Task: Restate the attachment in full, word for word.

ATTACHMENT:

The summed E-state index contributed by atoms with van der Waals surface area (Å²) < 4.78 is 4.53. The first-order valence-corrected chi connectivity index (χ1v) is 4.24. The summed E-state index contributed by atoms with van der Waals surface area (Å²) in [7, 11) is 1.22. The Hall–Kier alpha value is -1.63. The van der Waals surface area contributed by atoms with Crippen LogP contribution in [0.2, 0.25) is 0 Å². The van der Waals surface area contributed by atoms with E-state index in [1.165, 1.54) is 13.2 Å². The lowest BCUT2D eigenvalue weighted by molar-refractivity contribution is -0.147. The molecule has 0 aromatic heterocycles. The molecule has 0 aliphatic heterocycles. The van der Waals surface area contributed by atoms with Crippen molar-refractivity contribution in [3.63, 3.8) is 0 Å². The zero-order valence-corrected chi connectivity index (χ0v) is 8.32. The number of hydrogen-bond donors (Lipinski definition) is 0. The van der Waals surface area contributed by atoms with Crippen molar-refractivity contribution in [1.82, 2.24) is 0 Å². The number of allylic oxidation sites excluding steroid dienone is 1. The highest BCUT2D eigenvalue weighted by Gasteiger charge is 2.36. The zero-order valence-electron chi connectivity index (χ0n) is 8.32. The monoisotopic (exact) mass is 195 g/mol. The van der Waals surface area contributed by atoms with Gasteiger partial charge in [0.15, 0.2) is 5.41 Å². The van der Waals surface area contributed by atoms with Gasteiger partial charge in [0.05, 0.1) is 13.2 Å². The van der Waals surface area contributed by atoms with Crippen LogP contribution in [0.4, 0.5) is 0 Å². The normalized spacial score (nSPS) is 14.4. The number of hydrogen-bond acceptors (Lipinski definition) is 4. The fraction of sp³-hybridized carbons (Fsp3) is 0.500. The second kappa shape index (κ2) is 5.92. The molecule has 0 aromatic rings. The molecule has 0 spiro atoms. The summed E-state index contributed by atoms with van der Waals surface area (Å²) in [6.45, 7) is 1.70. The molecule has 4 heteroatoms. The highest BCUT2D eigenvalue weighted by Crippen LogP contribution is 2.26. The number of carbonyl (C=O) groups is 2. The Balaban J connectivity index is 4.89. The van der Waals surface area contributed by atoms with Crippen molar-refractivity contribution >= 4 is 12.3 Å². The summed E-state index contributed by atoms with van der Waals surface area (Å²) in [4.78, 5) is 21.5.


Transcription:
The summed E-state index contributed by atoms with van der Waals surface area (Å²) < 4.78 is 4.53. The first-order valence-corrected chi connectivity index (χ1v) is 4.24. The summed E-state index contributed by atoms with van der Waals surface area (Å²) in [7, 11) is 1.22. The Hall–Kier alpha value is -1.63. The van der Waals surface area contributed by atoms with Crippen LogP contribution in [0.2, 0.25) is 0 Å². The van der Waals surface area contributed by atoms with E-state index in [1.165, 1.54) is 13.2 Å². The lowest BCUT2D eigenvalue weighted by molar-refractivity contribution is -0.147. The molecule has 0 aromatic heterocycles. The molecule has 0 aliphatic heterocycles. The van der Waals surface area contributed by atoms with Crippen molar-refractivity contribution in [3.63, 3.8) is 0 Å². The zero-order valence-corrected chi connectivity index (χ0v) is 8.32. The number of hydrogen-bond donors (Lipinski definition) is 0. The van der Waals surface area contributed by atoms with Crippen molar-refractivity contribution in [1.82, 2.24) is 0 Å². The number of allylic oxidation sites excluding steroid dienone is 1. The highest BCUT2D eigenvalue weighted by Gasteiger charge is 2.36. The zero-order valence-electron chi connectivity index (χ0n) is 8.32. The monoisotopic (exact) mass is 195 g/mol. The van der Waals surface area contributed by atoms with Gasteiger partial charge in [0.15, 0.2) is 5.41 Å². The van der Waals surface area contributed by atoms with Gasteiger partial charge in [0.05, 0.1) is 13.2 Å². The van der Waals surface area contributed by atoms with Crippen LogP contribution in [0.4, 0.5) is 0 Å². The normalized spacial score (nSPS) is 14.4. The number of hydrogen-bond acceptors (Lipinski definition) is 4. The fraction of sp³-hybridized carbons (Fsp3) is 0.500. The second kappa shape index (κ2) is 5.92. The molecule has 0 aromatic rings. The molecule has 0 spiro atoms. The summed E-state index contributed by atoms with van der Waals surface area (Å²) in [6.45, 7) is 1.70. The molecule has 4 heteroatoms. The highest BCUT2D eigenvalue weighted by Crippen LogP contribution is 2.26. The number of carbonyl (C=O) groups is 2. The Balaban J connectivity index is 4.89. The van der Waals surface area contributed by atoms with Crippen molar-refractivity contribution >= 4 is 12.3 Å². The summed E-state index contributed by atoms with van der Waals surface area (Å²) in [4.78, 5) is 21.5.